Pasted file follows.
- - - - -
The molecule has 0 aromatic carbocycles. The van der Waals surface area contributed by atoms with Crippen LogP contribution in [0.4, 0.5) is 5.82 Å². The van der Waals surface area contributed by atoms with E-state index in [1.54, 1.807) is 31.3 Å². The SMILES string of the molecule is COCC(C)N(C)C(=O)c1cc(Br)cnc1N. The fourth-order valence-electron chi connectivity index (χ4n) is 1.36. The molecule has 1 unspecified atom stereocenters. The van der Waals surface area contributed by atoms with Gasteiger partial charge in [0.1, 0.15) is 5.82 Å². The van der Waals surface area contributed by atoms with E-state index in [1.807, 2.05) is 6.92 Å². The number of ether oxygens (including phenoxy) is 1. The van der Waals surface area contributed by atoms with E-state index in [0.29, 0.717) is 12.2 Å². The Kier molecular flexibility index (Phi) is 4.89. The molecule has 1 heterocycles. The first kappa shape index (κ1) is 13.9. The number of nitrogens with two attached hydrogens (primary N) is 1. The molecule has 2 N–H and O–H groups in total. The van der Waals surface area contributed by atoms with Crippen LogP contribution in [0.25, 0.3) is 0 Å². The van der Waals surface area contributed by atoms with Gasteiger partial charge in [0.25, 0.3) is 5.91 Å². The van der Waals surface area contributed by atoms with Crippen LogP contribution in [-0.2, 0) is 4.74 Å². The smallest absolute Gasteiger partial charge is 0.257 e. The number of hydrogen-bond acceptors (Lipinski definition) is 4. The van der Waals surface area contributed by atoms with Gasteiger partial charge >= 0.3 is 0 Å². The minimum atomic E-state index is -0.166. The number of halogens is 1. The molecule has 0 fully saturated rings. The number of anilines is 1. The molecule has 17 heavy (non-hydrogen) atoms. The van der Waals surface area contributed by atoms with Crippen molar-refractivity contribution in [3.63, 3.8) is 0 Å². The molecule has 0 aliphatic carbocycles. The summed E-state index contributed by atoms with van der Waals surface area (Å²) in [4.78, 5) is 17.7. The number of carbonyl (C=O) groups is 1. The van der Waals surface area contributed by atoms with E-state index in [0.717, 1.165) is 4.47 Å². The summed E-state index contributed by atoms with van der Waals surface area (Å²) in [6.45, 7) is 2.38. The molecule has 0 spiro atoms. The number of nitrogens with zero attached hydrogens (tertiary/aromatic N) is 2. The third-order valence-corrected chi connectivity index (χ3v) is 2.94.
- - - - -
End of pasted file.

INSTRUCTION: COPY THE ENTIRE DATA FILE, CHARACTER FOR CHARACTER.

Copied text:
The molecule has 0 aromatic carbocycles. The van der Waals surface area contributed by atoms with Crippen LogP contribution in [0.4, 0.5) is 5.82 Å². The van der Waals surface area contributed by atoms with E-state index in [1.54, 1.807) is 31.3 Å². The SMILES string of the molecule is COCC(C)N(C)C(=O)c1cc(Br)cnc1N. The fourth-order valence-electron chi connectivity index (χ4n) is 1.36. The molecule has 1 unspecified atom stereocenters. The van der Waals surface area contributed by atoms with Gasteiger partial charge in [0.1, 0.15) is 5.82 Å². The van der Waals surface area contributed by atoms with E-state index in [1.807, 2.05) is 6.92 Å². The number of ether oxygens (including phenoxy) is 1. The van der Waals surface area contributed by atoms with E-state index in [0.29, 0.717) is 12.2 Å². The Kier molecular flexibility index (Phi) is 4.89. The molecule has 1 heterocycles. The first kappa shape index (κ1) is 13.9. The number of nitrogens with two attached hydrogens (primary N) is 1. The molecule has 2 N–H and O–H groups in total. The van der Waals surface area contributed by atoms with Crippen LogP contribution in [0.25, 0.3) is 0 Å². The van der Waals surface area contributed by atoms with Gasteiger partial charge in [0.25, 0.3) is 5.91 Å². The van der Waals surface area contributed by atoms with Crippen LogP contribution in [-0.2, 0) is 4.74 Å². The smallest absolute Gasteiger partial charge is 0.257 e. The number of hydrogen-bond acceptors (Lipinski definition) is 4. The van der Waals surface area contributed by atoms with Gasteiger partial charge >= 0.3 is 0 Å². The minimum atomic E-state index is -0.166. The number of halogens is 1. The molecule has 0 fully saturated rings. The number of anilines is 1. The molecule has 17 heavy (non-hydrogen) atoms. The van der Waals surface area contributed by atoms with Crippen molar-refractivity contribution in [3.63, 3.8) is 0 Å². The molecule has 0 aliphatic carbocycles. The summed E-state index contributed by atoms with van der Waals surface area (Å²) in [4.78, 5) is 17.7. The number of carbonyl (C=O) groups is 1. The van der Waals surface area contributed by atoms with E-state index in [0.717, 1.165) is 4.47 Å². The summed E-state index contributed by atoms with van der Waals surface area (Å²) in [6.45, 7) is 2.38. The molecule has 0 spiro atoms. The number of nitrogens with zero attached hydrogens (tertiary/aromatic N) is 2. The third-order valence-corrected chi connectivity index (χ3v) is 2.94.